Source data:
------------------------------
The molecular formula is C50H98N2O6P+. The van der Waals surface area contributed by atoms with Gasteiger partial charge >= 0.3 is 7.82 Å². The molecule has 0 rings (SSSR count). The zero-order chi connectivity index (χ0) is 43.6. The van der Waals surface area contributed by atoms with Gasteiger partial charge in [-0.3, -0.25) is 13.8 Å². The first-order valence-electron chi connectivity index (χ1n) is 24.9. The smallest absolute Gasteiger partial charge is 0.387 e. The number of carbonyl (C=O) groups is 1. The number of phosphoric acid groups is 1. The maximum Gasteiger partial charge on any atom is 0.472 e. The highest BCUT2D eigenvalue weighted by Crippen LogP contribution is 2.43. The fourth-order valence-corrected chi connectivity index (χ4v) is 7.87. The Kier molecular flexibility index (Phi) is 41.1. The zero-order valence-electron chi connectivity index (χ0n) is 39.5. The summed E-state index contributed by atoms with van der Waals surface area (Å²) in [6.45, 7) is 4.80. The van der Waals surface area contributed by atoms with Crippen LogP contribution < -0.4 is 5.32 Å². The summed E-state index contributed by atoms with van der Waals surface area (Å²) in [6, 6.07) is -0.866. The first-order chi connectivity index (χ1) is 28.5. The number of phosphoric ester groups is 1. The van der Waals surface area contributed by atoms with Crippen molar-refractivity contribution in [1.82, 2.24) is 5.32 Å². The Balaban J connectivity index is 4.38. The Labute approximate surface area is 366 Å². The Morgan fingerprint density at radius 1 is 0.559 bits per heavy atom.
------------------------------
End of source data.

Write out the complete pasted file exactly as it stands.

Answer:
The molecular formula is C50H98N2O6P+. The van der Waals surface area contributed by atoms with Gasteiger partial charge >= 0.3 is 7.82 Å². The molecule has 0 rings (SSSR count). The zero-order chi connectivity index (χ0) is 43.6. The van der Waals surface area contributed by atoms with Gasteiger partial charge in [-0.3, -0.25) is 13.8 Å². The first-order valence-electron chi connectivity index (χ1n) is 24.9. The smallest absolute Gasteiger partial charge is 0.387 e. The number of carbonyl (C=O) groups is 1. The number of phosphoric acid groups is 1. The maximum Gasteiger partial charge on any atom is 0.472 e. The highest BCUT2D eigenvalue weighted by Crippen LogP contribution is 2.43. The fourth-order valence-corrected chi connectivity index (χ4v) is 7.87. The Kier molecular flexibility index (Phi) is 41.1. The zero-order valence-electron chi connectivity index (χ0n) is 39.5. The summed E-state index contributed by atoms with van der Waals surface area (Å²) in [6.45, 7) is 4.80. The van der Waals surface area contributed by atoms with Crippen LogP contribution < -0.4 is 5.32 Å². The summed E-state index contributed by atoms with van der Waals surface area (Å²) in [6, 6.07) is -0.866. The first-order chi connectivity index (χ1) is 28.5. The number of phosphoric ester groups is 1. The van der Waals surface area contributed by atoms with Crippen molar-refractivity contribution in [1.82, 2.24) is 5.32 Å². The Balaban J connectivity index is 4.38. The Labute approximate surface area is 366 Å². The Morgan fingerprint density at radius 1 is 0.559 bits per heavy atom.